And….the 2 top sticky post at the top of the page.

    Keep posting…we do understand

    #162328
    Anonymous
    Inactive

    @Dett 1496028 wrote:

    Greetings all,
    I must say,compared to some of the stories I have read I have been lucky.
    Dett

    You might enjoy this old post about phone calls — you might also crawl under the bed in embarrassment when you read it.

    Because I’ve just returned from a long absence, the system won’t let me post links to old threads — so just do a search here in 12 Step National Meetings for “Drinking and Telephones.”

    You won’t be the first, you won’t be the last to endure this. With a little help . . . Well, maybe it will help, I don’t think it can hurt.

    M.

    #162324
    Anonymous
    Inactive

    Hey Dett,

    Expat teacher here also (in Asia, though, not Europe). I’m assuming that expat life where you are revolves around bars and clubs the same way it does here? It can make it seem more difficult to quit – fears of being completely isolated are strong disincentives – but really, we’re just making excuses. Since I quit, almost 6 months ago, I’ve socialised a little less and focused a little more on other things. Nothing much has changed, except I get a bit bored after a couple of hours in the bar. Small price to pay. I’ve also realised that when I used to think that EVERYONE in my particular expat bubble drinks a lot, what I meant was A FEW people drink a lot but I spent too much time with those few. There are loads of moderate drinkers and sober people around, and I’m sure Lithuania won’t be that much different.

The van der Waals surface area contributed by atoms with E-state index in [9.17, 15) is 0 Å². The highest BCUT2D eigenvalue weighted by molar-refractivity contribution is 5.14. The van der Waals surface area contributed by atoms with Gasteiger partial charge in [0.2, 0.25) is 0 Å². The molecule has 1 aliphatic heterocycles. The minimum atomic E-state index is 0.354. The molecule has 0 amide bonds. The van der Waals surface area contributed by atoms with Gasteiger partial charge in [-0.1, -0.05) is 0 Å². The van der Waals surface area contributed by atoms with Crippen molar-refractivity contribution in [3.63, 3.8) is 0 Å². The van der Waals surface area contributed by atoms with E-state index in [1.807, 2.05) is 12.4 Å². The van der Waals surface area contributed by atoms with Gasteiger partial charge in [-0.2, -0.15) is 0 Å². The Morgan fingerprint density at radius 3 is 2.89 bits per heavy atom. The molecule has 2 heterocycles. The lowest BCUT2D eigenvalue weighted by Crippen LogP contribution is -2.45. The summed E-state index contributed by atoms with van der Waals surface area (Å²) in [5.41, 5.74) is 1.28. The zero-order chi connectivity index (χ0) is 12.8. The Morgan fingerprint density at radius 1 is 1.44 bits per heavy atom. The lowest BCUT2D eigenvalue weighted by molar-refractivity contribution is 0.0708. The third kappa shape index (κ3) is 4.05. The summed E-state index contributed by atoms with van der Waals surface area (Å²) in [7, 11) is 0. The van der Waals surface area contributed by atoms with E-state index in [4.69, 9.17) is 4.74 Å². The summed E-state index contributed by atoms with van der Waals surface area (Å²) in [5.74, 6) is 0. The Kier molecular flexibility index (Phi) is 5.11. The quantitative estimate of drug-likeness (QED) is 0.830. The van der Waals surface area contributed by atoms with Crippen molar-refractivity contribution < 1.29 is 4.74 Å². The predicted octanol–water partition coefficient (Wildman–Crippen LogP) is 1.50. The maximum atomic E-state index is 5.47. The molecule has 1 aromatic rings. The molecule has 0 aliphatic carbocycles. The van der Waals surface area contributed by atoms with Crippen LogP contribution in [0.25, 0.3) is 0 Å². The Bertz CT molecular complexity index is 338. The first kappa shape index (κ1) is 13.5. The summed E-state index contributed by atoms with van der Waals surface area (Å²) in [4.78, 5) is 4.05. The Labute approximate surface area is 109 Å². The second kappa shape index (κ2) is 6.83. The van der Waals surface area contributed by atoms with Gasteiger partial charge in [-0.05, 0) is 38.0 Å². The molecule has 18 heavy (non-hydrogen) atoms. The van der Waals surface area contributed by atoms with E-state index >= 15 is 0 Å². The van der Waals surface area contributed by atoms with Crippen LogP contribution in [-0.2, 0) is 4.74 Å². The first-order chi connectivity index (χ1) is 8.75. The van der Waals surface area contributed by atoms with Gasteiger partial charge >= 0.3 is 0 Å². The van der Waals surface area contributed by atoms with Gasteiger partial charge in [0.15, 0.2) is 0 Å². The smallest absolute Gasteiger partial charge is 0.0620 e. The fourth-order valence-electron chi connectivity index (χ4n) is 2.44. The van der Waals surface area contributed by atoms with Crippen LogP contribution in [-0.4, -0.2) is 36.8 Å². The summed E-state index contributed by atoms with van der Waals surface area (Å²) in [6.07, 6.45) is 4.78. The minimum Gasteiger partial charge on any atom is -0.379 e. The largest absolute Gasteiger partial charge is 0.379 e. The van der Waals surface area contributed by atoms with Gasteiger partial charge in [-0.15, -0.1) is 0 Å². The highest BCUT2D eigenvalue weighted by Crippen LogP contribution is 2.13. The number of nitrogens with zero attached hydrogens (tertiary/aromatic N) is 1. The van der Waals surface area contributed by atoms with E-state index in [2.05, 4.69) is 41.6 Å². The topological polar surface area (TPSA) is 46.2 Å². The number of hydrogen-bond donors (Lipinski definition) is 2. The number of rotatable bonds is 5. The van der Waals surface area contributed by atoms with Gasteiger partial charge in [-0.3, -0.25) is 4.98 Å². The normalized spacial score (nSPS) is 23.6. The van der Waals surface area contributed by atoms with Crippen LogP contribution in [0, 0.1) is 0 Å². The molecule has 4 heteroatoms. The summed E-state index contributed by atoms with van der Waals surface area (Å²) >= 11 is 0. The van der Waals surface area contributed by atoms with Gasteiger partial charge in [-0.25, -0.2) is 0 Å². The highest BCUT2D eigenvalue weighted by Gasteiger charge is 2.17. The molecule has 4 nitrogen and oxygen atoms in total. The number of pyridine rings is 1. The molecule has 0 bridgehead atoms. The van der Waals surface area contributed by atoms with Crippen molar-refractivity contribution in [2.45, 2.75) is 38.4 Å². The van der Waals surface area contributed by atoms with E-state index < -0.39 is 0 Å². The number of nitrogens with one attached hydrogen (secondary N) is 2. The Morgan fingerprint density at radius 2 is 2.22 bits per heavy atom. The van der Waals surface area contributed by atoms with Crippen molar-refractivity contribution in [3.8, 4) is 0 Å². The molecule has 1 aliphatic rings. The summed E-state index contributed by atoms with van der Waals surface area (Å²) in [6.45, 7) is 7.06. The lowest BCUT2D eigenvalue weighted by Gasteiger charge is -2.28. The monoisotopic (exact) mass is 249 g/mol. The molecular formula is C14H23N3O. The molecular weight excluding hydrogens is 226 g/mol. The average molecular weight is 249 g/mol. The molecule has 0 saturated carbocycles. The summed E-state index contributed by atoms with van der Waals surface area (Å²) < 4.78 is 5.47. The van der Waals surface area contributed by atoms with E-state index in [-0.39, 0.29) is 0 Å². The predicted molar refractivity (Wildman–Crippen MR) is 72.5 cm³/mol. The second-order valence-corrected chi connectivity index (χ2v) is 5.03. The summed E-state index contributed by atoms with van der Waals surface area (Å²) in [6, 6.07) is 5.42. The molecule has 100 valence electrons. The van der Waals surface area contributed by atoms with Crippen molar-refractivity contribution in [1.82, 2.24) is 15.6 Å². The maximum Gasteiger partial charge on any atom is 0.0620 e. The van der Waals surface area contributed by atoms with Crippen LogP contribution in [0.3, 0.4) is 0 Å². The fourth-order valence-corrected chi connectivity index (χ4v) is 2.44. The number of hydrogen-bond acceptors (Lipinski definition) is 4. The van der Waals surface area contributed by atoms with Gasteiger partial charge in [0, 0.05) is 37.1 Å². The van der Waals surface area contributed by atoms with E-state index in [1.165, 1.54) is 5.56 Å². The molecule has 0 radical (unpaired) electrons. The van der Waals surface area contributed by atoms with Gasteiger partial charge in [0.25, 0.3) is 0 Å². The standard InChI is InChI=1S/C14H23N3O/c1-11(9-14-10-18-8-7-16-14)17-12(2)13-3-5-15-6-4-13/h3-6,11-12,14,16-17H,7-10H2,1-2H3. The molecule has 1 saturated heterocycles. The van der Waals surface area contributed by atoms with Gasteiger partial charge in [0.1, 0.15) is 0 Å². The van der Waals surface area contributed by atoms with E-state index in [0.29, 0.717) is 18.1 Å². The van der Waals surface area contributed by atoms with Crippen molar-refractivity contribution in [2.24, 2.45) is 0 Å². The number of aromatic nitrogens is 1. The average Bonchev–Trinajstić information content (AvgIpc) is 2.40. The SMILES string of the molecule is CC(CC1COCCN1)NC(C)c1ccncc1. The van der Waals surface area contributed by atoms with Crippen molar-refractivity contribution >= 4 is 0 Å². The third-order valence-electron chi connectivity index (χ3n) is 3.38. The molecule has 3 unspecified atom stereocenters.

The fear of quitting – yes, exactly that feeling of losing a loved one – is, I’d guess, the same for us all – it can be terrifying and debilitating, particularly in those early days. But, then you quit, get some sober time, and you start to wonder what the hell all the fuss was about. You normalise, to put it simply. Which is not to say that it’s over, but you certainly have a fresh perspective and some power over the addiction.

    You’re right to say that boredom can be a killer. Recovery, in my opinion, needs to be active – it’s not very effective to simply stop drinking, because then you suddenly have a big hole in your day with nothing to do but sit around thinking about not drinking. I need to do stuff. In the first 2 months, that meant AA meetings, simply because I didn’t know what else to do or where to go. Although I’ve stopped going, they were very helpful and interesting (seriously!) and I wouldn’t hesitate to go back if I felt it to be necessary. Now, I exercise a bit more, read more, play music more, work on my academic stuff more, watch movies more (and actually watch them as opposed to starting blankly at them) and so on. This isn’t accidental, though – unstructured time is a killer for me, so I need at least a vague idea of what I ‘should’ do in a day.

    Anyway, coming here is a good start. Keep posting,

    Best wishes,

    Mick

    #162326
    Anonymous
    Inactive

    @Dett 1496028 wrote:

    any words of advice would sincerely be appreciated and thanks in advance.

    Since you put it that way, I do! Your desire to quit lasts a few days and along comes your desire to drink. It trumps your desire to quit everytime. Here’s your options.
    You can wait to “snap out of it” someday which is possible. I haven’t heard of that happening yet, but still possible nonetheless.
    You can continue with your life as you are now and live to the ripe old age of around 62.